The performance of Au@Pd/C and commercial Pd/C catalysts at room temperature ORR was evaluated in 0.1 M HClO4 electrolyte solution using a glassy carbon RDE at a rotation rate of 1600 rpm. Negative-going linear sweep voltammograms were recorded from 1.0 to 0 V at 10 mV s−1 at room temperature in the presence of bubbling ultrapure oxygen to maintain a saturated oxygen atmosphere near the working electrode. In the ORR polarization curves, for each catalyst (Au@Pd/C and commercial Pd/C), the measured current density was normalized with reference to its ECSAs to obtain the specific activity.

Performance of the assembled DMFC

The MEA in the assembled DMFC was composed of a single anode layer with Au@Ag2S@Pt/C or commercial Pt/C catalysts, an Nafion 117 membrane, and a cathode layer with Au@Pd/C or commercial Pt/C catalysts. The MEA with an active area of 10.0 cm2 and a loading of 2 mgmetal cm−2 was sandwiched between two carbon plates, in which crossed channels were adopted for methanol or oxygen flow. A copper plate coated with gold was used for collecting current. Electrical heaters and thermocouples were embedded in the plates to control operating temperature. A pump was used to supply aqueous methanol solution from a reservoir without back pressure. Oxygen was fed from a cylinder, and the pressure was controlled by a pressure regulator.

The performance of the DMFC was examined at 80°C. In all experiments, 0.5 to 15 M methanol solution was pumped through the DMFC anode flow field at a flow rate of 1 ml min−1 for 8 hours to activate the MEA before collecting the data. The cathode was fed with oxygen under pressure of 0.1 MPa and at a flow rate of 300 ml min−1. Current-voltage and power density curves were obtained stepwise using a Bio-Logic VMP3 (with EC-Lab software version 9.56) potentiostat.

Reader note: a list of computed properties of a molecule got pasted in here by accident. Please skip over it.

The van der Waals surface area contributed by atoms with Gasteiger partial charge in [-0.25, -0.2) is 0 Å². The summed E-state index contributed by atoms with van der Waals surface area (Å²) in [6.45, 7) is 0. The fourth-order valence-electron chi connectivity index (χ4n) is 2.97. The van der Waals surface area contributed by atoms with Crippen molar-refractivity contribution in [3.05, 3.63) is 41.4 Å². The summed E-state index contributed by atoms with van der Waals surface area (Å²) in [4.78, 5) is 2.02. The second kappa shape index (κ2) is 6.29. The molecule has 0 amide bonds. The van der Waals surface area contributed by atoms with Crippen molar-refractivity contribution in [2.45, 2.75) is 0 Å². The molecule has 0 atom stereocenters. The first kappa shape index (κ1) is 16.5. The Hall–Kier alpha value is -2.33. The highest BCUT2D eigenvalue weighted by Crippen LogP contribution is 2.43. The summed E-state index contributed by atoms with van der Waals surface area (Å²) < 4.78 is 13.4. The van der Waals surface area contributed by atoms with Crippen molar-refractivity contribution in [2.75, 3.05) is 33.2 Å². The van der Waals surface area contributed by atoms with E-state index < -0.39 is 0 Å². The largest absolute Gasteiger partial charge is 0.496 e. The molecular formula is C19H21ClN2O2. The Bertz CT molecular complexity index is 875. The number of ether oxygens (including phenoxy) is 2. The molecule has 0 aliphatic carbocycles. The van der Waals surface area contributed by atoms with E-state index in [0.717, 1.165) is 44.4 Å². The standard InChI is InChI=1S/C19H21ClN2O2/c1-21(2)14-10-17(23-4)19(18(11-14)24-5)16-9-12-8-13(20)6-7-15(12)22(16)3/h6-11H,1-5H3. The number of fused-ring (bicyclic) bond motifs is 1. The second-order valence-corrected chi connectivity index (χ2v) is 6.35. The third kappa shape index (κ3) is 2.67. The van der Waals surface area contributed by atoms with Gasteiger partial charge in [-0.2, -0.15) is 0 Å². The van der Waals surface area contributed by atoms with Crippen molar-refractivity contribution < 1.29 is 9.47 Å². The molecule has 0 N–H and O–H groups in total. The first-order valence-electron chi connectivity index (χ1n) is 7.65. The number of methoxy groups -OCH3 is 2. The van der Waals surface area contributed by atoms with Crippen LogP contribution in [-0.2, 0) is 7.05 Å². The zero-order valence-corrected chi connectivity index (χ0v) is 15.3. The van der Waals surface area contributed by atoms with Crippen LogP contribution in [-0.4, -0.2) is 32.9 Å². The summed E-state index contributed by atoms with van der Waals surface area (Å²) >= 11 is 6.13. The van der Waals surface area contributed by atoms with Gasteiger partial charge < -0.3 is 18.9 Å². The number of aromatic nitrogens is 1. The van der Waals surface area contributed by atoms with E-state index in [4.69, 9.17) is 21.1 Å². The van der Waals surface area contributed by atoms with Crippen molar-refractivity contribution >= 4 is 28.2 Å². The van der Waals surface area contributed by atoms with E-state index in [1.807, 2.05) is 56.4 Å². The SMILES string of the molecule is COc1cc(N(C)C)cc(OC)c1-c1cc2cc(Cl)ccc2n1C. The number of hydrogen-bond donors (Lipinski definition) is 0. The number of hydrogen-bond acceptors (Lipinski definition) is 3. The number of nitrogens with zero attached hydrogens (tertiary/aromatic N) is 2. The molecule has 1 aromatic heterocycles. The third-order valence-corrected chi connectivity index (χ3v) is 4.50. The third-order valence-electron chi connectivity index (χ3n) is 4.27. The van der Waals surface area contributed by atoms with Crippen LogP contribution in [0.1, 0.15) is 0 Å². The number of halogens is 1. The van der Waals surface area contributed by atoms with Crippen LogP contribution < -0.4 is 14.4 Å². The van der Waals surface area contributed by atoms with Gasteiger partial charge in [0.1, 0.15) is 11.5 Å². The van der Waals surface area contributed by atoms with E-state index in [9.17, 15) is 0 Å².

SUPPLEMENTARY MATERIALS

Supplementary material for this article is available at http://advances.sciencemag.org/cgi/content/full/3/6/e1700580/DC1

fig. S1. Core-shell-shell Au@Ag2S@Pt nanocomposites and core-shell Au@Pd nanoparticles supported on carbon substrates.

fig. S2. Electrochemical measurements of core-shell-shell Au@Ag2S@Pt nanocomposites.

fig. S3. Electrochemical measurements of core-shell Au@Pd nanoparticles.

fig. S4. A prototype of the membraneless DMFC.

fig. S5. Open circuit voltage.

fig. S6. Transient voltages.

fig. S7. DMFC stack with 15 selective catalyst–based MEAs connected in series.

table S1. Comparison between this study and literatures in the recent 5 years on DMFCs, with emphasis on the high-concentration solutions of methanol.

This is an open-access article distributed under the terms of the Creative Commons Attribution-NonCommercial license, which permits use, distribution, and reproduction in any medium, so long as the resultant use is not for commercial advantage and provided the original work is properly cited.

REFERENCES AND NOTES

Acknowledgments: Funding: This work was financially supported by the National Natural Science Foundation of China (grant nos. 21376247, 21506225, and 21573240) and the Center for Mesoscience, Institute of Process Engineering, Chinese Academy of Sciences (COM2015A001). Author contributions: Y.F. and H.L. performed the materials synthesis, characterization, and electrochemical measurements. J.Y. supervised the project and wrote the main manuscript text, and all authors discussed the results and commented on the manuscript. Competing interests: The authors declare that they have no competing interests. Data and materials availability: All data needed to evaluate the conclusions in the paper are present in the paper and/or the Supplementary Materials. Additional data related to this paper may be requested from the authors.